There has been a lot of emphasis among gay advocates lately to show that gay families are healthy and normal and that children raised in gay/lesbian households are as happy and well-adjusted as any other kids.
Of course, it is not unlike ethnic minorities who have to show no weakness, or else that weakness will be attributed to their ethnicity. So, kids do have the burden of having to show that they are “normal” (whatever that means) even though they are raised by gay parents.
For the child of same-sex parents, I do not believe that they personally find anything odd about their life. If they come from a home with two loving parents, that is all they need.
However, this child has to go out into the world and face prejudice and questions about their life. These are questions that mainstream children never face.
As children hit those ages where peer equality and acceptance is so important, they have to deal with kids who use whatever they can, to establish their standing in the group.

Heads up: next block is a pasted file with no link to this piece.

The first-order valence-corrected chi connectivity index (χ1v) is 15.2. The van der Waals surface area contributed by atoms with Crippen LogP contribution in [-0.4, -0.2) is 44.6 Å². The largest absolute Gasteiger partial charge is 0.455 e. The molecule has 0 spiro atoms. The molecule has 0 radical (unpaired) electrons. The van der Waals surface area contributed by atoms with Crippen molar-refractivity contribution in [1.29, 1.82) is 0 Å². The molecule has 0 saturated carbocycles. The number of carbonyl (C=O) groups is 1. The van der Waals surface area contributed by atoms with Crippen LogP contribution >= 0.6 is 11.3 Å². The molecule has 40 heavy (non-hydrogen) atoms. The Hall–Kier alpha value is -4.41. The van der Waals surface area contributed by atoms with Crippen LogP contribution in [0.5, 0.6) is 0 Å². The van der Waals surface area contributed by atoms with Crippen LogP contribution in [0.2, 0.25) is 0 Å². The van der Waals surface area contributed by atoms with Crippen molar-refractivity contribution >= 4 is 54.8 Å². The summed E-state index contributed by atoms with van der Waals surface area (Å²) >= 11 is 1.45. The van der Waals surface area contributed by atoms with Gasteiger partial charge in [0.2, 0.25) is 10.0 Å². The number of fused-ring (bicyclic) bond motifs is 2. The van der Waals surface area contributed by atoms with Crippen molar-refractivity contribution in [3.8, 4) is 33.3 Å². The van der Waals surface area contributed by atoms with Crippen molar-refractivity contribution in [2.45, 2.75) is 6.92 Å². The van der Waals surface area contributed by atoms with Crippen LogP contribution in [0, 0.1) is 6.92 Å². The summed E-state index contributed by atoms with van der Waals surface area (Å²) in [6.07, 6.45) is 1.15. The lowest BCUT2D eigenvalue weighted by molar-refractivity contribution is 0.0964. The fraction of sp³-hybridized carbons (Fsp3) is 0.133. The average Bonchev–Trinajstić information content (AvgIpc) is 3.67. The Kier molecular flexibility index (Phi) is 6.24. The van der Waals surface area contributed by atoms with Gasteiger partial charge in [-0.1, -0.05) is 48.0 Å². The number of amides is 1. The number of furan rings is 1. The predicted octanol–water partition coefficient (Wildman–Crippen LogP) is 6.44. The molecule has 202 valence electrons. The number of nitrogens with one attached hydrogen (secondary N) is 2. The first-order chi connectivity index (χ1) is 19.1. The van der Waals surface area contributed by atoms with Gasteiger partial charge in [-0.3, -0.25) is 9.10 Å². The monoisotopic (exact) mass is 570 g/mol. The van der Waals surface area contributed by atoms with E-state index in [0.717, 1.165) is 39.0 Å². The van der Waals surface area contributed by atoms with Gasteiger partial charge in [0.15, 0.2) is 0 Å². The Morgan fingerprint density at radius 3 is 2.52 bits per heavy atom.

“That’s so gay!” is a statement bandied around the school playground frequently. It may not be used as a pejorative, but the statement in itself is a judgement. When said, that person is not extolling the virtues of something.
I have had discussions with my own kids about the use of this statement. I am assured that nothing is meant by it, that it is just a phrase. Nevertheless, the statement puts a judgement out there that if something is “gay” that means it isn’t desired.
Homophobes would like to prove that gay parents could not possibly be good parents because, in their view, their “lifestyle” is a perversion. They are also convinced that gay parents would influence their children to be gay as well, since they believe it is somehow passed on through osmosis.
If being gay could be encouraged, then by the same logical reasoning so could being straight. Most gay people were raised by straight parents and yet they didn’t give in to the pressure to be straight (well, maybe for a little while, and then they came to their senses).
Again, people have to be exposed to gay families to understand that they are just like everyone else. They work, go to school, join soccer and go to PTA meetings like everyone else.
I see more and more same-sex families at school functions. It is becoming less of an anomaly than it once was. Our five-year-old was recently praised by her teacher at the Mother’s Day tea party at her school, that she had worked extra hard on her Mother’s Day gifts because she had to make two for her two Moms!
She felt proud and just a little special.